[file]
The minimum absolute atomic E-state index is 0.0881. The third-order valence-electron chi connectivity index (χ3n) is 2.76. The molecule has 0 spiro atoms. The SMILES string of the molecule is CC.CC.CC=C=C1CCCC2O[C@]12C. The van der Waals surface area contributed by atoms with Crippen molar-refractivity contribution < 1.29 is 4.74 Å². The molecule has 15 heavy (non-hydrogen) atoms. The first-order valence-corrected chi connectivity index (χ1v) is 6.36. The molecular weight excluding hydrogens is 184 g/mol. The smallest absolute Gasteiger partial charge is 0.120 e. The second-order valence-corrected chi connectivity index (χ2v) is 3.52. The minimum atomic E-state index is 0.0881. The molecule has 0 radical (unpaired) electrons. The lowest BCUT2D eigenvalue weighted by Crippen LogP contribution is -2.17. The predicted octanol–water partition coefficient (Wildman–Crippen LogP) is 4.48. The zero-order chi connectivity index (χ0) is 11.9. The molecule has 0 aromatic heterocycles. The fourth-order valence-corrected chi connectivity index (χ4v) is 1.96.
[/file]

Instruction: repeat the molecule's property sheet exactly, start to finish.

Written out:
The minimum absolute atomic E-state index is 0.0881. The third-order valence-electron chi connectivity index (χ3n) is 2.76. The molecule has 0 spiro atoms. The SMILES string of the molecule is CC.CC.CC=C=C1CCCC2O[C@]12C. The van der Waals surface area contributed by atoms with Crippen molar-refractivity contribution < 1.29 is 4.74 Å². The molecule has 15 heavy (non-hydrogen) atoms. The first-order valence-corrected chi connectivity index (χ1v) is 6.36. The molecular weight excluding hydrogens is 184 g/mol. The smallest absolute Gasteiger partial charge is 0.120 e. The second-order valence-corrected chi connectivity index (χ2v) is 3.52. The minimum atomic E-state index is 0.0881. The molecule has 0 radical (unpaired) electrons. The lowest BCUT2D eigenvalue weighted by Crippen LogP contribution is -2.17. The predicted octanol–water partition coefficient (Wildman–Crippen LogP) is 4.48. The zero-order chi connectivity index (χ0) is 11.9. The molecule has 0 aromatic heterocycles. The fourth-order valence-corrected chi connectivity index (χ4v) is 1.96.